The spray, called Blokit, coats surfaces with a sticky film – ruining drugs and adding a bitter taste to lines sniffed from them
According to its manufacturing company, the anti-drug spray, called Blokit, is supposed to cut down recreational drug use in venues by up to 90 per cent by coating surfaces with a sticky film which ruins drugs. If snorted off a sprayed surface – such as toilets, baby changing areas, or cisterns – lines will have a strong bitter taste which can last in a person’s mouth for hours.
Besides being used in over 600 cinemas, colleges, and libraries across the country, police in Darlington, England have started spraying down surfaces in 24 pubs where drug-sniffing dogs detected traces of cocaine.
“Darlington is just like any other large town or city – people do take recreational drugs here, and we would be naive to think otherwise,” Sergeant Matt Plumb from the Darlington neighbourhood police team told The Telegraph. “The difference here is that we are doing something proactive to tackle it.”
He continued: “Cocaine and other recreational drugs don't just cause physical damage to the people who take it – it funds organised crime and can destroy communities in which these groups operate.”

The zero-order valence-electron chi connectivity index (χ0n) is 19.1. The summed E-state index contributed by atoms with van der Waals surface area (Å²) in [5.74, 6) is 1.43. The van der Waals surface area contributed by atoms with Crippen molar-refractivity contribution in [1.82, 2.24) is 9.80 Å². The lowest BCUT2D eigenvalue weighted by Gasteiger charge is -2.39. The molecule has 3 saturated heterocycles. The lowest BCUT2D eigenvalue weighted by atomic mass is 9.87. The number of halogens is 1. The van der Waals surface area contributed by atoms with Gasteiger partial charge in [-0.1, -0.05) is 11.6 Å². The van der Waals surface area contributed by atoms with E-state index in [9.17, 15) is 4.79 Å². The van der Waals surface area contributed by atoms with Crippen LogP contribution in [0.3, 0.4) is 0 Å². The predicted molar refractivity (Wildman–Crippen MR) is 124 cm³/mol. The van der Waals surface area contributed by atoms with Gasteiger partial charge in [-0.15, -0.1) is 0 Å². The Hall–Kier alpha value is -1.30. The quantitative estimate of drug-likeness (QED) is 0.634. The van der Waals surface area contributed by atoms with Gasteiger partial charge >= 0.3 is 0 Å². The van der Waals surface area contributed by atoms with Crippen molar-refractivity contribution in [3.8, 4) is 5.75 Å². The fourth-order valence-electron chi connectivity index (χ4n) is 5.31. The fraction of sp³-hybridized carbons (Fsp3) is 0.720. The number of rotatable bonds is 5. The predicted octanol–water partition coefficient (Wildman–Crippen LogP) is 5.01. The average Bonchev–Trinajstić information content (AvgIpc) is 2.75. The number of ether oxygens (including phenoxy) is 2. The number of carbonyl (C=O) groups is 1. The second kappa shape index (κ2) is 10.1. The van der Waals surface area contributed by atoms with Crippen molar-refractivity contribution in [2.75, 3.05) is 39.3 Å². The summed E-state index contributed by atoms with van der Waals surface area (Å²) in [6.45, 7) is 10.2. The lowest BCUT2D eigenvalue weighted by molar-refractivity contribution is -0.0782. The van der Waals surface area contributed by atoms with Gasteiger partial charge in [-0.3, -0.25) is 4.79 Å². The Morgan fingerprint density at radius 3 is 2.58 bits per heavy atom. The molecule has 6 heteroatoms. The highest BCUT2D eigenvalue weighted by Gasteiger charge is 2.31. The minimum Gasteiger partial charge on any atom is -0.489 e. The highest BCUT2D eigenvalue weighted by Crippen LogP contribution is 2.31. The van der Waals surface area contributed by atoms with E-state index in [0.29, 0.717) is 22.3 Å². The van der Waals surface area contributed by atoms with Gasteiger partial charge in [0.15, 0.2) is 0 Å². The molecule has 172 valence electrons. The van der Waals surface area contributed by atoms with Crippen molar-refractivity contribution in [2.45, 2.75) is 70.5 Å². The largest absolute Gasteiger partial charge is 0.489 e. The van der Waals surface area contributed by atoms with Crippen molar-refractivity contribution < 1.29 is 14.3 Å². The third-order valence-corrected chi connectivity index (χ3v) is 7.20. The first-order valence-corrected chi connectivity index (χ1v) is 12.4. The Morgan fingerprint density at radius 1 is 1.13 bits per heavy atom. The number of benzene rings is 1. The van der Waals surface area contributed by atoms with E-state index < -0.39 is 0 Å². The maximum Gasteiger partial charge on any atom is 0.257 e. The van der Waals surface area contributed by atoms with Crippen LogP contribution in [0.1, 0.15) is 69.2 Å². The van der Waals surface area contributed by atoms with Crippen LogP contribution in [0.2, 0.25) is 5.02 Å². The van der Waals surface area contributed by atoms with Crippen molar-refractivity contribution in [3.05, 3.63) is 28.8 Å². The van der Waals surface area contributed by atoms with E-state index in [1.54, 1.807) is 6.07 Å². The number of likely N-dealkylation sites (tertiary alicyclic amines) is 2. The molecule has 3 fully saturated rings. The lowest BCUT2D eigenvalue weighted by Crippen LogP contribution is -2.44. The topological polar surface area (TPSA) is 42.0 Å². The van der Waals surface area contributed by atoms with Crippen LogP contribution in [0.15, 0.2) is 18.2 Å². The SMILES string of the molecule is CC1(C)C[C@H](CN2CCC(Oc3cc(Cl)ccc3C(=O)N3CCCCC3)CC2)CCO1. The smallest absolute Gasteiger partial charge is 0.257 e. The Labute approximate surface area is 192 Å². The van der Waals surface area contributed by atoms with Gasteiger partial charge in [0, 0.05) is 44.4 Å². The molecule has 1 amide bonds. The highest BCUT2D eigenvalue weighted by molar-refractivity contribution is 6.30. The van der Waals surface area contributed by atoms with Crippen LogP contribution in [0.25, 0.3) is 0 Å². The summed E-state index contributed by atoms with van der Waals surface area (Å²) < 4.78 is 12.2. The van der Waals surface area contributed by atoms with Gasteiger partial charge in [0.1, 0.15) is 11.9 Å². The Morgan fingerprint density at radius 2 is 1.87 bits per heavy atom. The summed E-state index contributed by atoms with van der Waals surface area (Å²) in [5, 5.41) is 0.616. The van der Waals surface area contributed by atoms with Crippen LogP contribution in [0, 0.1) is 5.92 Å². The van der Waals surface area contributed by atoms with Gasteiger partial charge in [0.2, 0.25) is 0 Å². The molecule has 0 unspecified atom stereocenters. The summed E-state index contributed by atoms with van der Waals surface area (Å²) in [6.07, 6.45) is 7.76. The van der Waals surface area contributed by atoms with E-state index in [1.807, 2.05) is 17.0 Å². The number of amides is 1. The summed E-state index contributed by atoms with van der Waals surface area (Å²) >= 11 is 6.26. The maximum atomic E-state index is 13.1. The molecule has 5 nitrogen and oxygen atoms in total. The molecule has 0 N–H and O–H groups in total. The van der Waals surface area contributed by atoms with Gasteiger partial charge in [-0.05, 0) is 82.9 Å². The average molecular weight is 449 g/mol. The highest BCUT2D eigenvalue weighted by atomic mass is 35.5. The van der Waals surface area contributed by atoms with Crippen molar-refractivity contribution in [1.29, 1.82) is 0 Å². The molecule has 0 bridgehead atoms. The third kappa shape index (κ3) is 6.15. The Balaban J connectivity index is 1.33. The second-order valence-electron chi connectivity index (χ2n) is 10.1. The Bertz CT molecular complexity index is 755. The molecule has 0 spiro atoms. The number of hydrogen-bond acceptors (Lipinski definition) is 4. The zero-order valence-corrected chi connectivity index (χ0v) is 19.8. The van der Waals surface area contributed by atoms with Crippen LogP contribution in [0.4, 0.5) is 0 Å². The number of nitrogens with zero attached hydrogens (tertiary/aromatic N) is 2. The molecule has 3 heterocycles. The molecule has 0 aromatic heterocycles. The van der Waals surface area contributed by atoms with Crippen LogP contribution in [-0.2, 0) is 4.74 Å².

While the spray seems to lessen drug usage, however, drug experts are unsure of its effectiveness. “Does anyone really snort off a cistern when they could just use a smartphone?” Guy Jones, senior scientist at drug testing organisation The Loop asked VICE. “Keys are so widely known as a cocaine dosing tool that they have become a slang unit of measure. Short of following people into the cubicle, I don’t see what pub landlords can be expected to do about people consuming such a popular drug.”
Besides disregarding the fact that users often snort lines from their credit cards, keys, and iPhones, the new procedures may also signify a “quick fix” for drug usage – suggesting lack of attention to the underlying issues surrounding drugs. According to VICE, the 60 bottles of Blokit and ‘Blokit anti drug deterrent spray in use on these premises’ posters purchased by the Darlington Borough Council cost just £650.
Paul Ward, the technical director at Blokit’s production company, Millwood Manufacturing, noted that the spray helps pubs prove to their landlords that they’re making an effort against drug usage. “Police sometimes swab pubs with cocaine wipes and if they come up positive they send a letter asking the pub owners what they are going to do about it,” he explained.
For now, Blokit is being trialled by a cleaning firm, which will spray cinemas in Wales and public libraries and toilets in Runcorn and Widnes in Cheshire. Halton Borough Council stopped using the spray after three months of trials.